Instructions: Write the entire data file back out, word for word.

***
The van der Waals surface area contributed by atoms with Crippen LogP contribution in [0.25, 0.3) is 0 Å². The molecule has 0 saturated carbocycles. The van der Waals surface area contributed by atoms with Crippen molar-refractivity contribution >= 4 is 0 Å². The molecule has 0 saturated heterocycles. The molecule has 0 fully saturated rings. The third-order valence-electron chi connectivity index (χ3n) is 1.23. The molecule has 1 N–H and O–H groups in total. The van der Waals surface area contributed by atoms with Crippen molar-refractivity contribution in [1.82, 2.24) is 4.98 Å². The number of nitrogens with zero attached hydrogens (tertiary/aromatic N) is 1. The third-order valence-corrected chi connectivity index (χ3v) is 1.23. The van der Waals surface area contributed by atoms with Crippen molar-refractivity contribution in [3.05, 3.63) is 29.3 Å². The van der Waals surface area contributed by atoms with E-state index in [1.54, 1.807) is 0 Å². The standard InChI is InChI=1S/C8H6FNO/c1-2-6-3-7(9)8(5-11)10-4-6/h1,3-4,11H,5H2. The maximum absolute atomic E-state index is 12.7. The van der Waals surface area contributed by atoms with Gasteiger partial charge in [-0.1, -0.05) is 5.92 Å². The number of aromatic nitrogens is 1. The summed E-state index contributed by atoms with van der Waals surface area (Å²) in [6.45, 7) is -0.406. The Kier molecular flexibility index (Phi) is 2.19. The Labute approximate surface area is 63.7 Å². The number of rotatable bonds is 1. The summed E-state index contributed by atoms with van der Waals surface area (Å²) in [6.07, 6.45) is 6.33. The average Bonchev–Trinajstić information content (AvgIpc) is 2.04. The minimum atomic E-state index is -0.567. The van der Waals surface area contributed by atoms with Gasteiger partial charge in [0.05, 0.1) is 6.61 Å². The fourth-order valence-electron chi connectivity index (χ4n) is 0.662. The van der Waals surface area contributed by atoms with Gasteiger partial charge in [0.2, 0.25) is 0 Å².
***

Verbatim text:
The van der Waals surface area contributed by atoms with Crippen LogP contribution in [0.25, 0.3) is 0 Å². The molecule has 0 saturated carbocycles. The van der Waals surface area contributed by atoms with Crippen molar-refractivity contribution >= 4 is 0 Å². The molecule has 0 saturated heterocycles. The molecule has 0 fully saturated rings. The third-order valence-electron chi connectivity index (χ3n) is 1.23. The molecule has 1 N–H and O–H groups in total. The van der Waals surface area contributed by atoms with Crippen molar-refractivity contribution in [1.82, 2.24) is 4.98 Å². The number of nitrogens with zero attached hydrogens (tertiary/aromatic N) is 1. The third-order valence-corrected chi connectivity index (χ3v) is 1.23. The van der Waals surface area contributed by atoms with Crippen molar-refractivity contribution in [3.05, 3.63) is 29.3 Å². The van der Waals surface area contributed by atoms with E-state index in [1.54, 1.807) is 0 Å². The standard InChI is InChI=1S/C8H6FNO/c1-2-6-3-7(9)8(5-11)10-4-6/h1,3-4,11H,5H2. The maximum absolute atomic E-state index is 12.7. The van der Waals surface area contributed by atoms with Gasteiger partial charge in [-0.1, -0.05) is 5.92 Å². The number of aromatic nitrogens is 1. The summed E-state index contributed by atoms with van der Waals surface area (Å²) in [6.45, 7) is -0.406. The Kier molecular flexibility index (Phi) is 2.19. The Labute approximate surface area is 63.7 Å². The number of rotatable bonds is 1. The summed E-state index contributed by atoms with van der Waals surface area (Å²) in [6.07, 6.45) is 6.33. The average Bonchev–Trinajstić information content (AvgIpc) is 2.04. The minimum atomic E-state index is -0.567. The van der Waals surface area contributed by atoms with Gasteiger partial charge in [0.05, 0.1) is 6.61 Å². The fourth-order valence-electron chi connectivity index (χ4n) is 0.662. The van der Waals surface area contributed by atoms with Gasteiger partial charge in [0.2, 0.25) is 0 Å².